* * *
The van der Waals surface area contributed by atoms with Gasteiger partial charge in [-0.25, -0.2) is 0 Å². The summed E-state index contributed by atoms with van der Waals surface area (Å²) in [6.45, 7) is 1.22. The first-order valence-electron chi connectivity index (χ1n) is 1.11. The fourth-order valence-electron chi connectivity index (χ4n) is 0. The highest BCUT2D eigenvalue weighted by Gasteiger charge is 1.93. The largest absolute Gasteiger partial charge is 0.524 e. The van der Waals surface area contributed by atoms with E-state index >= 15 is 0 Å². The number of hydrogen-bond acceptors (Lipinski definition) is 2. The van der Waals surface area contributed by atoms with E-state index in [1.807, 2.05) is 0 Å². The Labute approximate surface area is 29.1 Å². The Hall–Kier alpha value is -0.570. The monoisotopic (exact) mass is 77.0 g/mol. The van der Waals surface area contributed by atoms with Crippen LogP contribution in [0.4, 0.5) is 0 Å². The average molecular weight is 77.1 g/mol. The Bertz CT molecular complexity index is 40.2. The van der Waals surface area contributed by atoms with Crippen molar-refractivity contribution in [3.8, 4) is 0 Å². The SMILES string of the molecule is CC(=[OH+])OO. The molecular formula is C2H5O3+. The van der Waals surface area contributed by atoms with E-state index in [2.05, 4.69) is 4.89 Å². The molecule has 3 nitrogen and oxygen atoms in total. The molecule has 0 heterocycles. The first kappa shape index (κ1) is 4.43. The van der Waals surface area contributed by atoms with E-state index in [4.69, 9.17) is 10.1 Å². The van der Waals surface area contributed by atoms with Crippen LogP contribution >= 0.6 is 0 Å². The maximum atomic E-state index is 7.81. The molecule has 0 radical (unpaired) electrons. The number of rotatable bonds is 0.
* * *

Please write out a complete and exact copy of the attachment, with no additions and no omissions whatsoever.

The van der Waals surface area contributed by atoms with Gasteiger partial charge in [-0.25, -0.2) is 0 Å². The summed E-state index contributed by atoms with van der Waals surface area (Å²) in [6.45, 7) is 1.22. The first-order valence-electron chi connectivity index (χ1n) is 1.11. The fourth-order valence-electron chi connectivity index (χ4n) is 0. The highest BCUT2D eigenvalue weighted by Gasteiger charge is 1.93. The largest absolute Gasteiger partial charge is 0.524 e. The van der Waals surface area contributed by atoms with E-state index >= 15 is 0 Å². The number of hydrogen-bond acceptors (Lipinski definition) is 2. The van der Waals surface area contributed by atoms with E-state index in [1.807, 2.05) is 0 Å². The Labute approximate surface area is 29.1 Å². The Hall–Kier alpha value is -0.570. The monoisotopic (exact) mass is 77.0 g/mol. The van der Waals surface area contributed by atoms with Crippen LogP contribution in [0.4, 0.5) is 0 Å². The average molecular weight is 77.1 g/mol. The Bertz CT molecular complexity index is 40.2. The van der Waals surface area contributed by atoms with Crippen molar-refractivity contribution in [3.8, 4) is 0 Å². The SMILES string of the molecule is CC(=[OH+])OO. The molecular formula is C2H5O3+. The van der Waals surface area contributed by atoms with E-state index in [2.05, 4.69) is 4.89 Å². The molecule has 3 nitrogen and oxygen atoms in total. The molecule has 0 heterocycles. The first kappa shape index (κ1) is 4.43. The van der Waals surface area contributed by atoms with E-state index in [4.69, 9.17) is 10.1 Å². The van der Waals surface area contributed by atoms with Crippen LogP contribution >= 0.6 is 0 Å². The maximum atomic E-state index is 7.81. The molecule has 0 radical (unpaired) electrons. The number of rotatable bonds is 0.